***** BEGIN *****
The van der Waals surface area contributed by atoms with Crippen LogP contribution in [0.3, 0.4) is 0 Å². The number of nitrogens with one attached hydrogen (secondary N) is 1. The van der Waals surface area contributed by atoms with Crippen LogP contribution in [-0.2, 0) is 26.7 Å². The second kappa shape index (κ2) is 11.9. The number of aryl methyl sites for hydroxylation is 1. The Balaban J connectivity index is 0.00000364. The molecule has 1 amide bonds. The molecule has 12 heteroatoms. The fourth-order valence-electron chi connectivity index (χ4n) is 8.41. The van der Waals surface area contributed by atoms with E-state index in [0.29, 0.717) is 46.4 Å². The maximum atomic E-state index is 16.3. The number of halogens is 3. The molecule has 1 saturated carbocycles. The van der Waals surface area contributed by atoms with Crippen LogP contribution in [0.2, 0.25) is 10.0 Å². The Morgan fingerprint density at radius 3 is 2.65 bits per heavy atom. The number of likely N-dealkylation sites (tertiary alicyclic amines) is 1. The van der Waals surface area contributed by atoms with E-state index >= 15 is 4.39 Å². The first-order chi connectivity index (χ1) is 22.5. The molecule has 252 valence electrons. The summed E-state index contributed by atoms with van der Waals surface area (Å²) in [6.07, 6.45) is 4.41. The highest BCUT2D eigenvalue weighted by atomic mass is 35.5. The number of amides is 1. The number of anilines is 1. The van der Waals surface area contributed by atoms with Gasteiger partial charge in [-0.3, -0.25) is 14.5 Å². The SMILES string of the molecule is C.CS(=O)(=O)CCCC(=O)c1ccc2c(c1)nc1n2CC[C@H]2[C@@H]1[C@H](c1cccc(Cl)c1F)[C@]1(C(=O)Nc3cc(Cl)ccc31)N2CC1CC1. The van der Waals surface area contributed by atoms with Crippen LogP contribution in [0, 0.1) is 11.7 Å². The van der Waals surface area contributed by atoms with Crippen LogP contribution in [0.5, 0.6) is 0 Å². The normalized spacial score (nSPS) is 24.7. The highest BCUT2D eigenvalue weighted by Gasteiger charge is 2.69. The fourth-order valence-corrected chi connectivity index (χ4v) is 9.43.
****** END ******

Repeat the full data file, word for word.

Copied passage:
The van der Waals surface area contributed by atoms with Crippen LogP contribution in [0.3, 0.4) is 0 Å². The number of nitrogens with one attached hydrogen (secondary N) is 1. The van der Waals surface area contributed by atoms with Crippen LogP contribution in [-0.2, 0) is 26.7 Å². The second kappa shape index (κ2) is 11.9. The number of aryl methyl sites for hydroxylation is 1. The Balaban J connectivity index is 0.00000364. The molecule has 1 amide bonds. The molecule has 12 heteroatoms. The fourth-order valence-electron chi connectivity index (χ4n) is 8.41. The van der Waals surface area contributed by atoms with E-state index in [0.29, 0.717) is 46.4 Å². The maximum atomic E-state index is 16.3. The number of halogens is 3. The molecule has 1 saturated carbocycles. The van der Waals surface area contributed by atoms with Crippen LogP contribution in [0.2, 0.25) is 10.0 Å². The Morgan fingerprint density at radius 3 is 2.65 bits per heavy atom. The number of likely N-dealkylation sites (tertiary alicyclic amines) is 1. The van der Waals surface area contributed by atoms with E-state index >= 15 is 4.39 Å². The first-order chi connectivity index (χ1) is 22.5. The molecule has 252 valence electrons. The summed E-state index contributed by atoms with van der Waals surface area (Å²) in [6.07, 6.45) is 4.41. The highest BCUT2D eigenvalue weighted by atomic mass is 35.5. The number of amides is 1. The number of anilines is 1. The van der Waals surface area contributed by atoms with Gasteiger partial charge in [-0.3, -0.25) is 14.5 Å². The SMILES string of the molecule is C.CS(=O)(=O)CCCC(=O)c1ccc2c(c1)nc1n2CC[C@H]2[C@@H]1[C@H](c1cccc(Cl)c1F)[C@]1(C(=O)Nc3cc(Cl)ccc31)N2CC1CC1. The van der Waals surface area contributed by atoms with Crippen LogP contribution in [0, 0.1) is 11.7 Å². The van der Waals surface area contributed by atoms with Crippen LogP contribution in [0.5, 0.6) is 0 Å². The normalized spacial score (nSPS) is 24.7. The highest BCUT2D eigenvalue weighted by Gasteiger charge is 2.69. The fourth-order valence-corrected chi connectivity index (χ4v) is 9.43.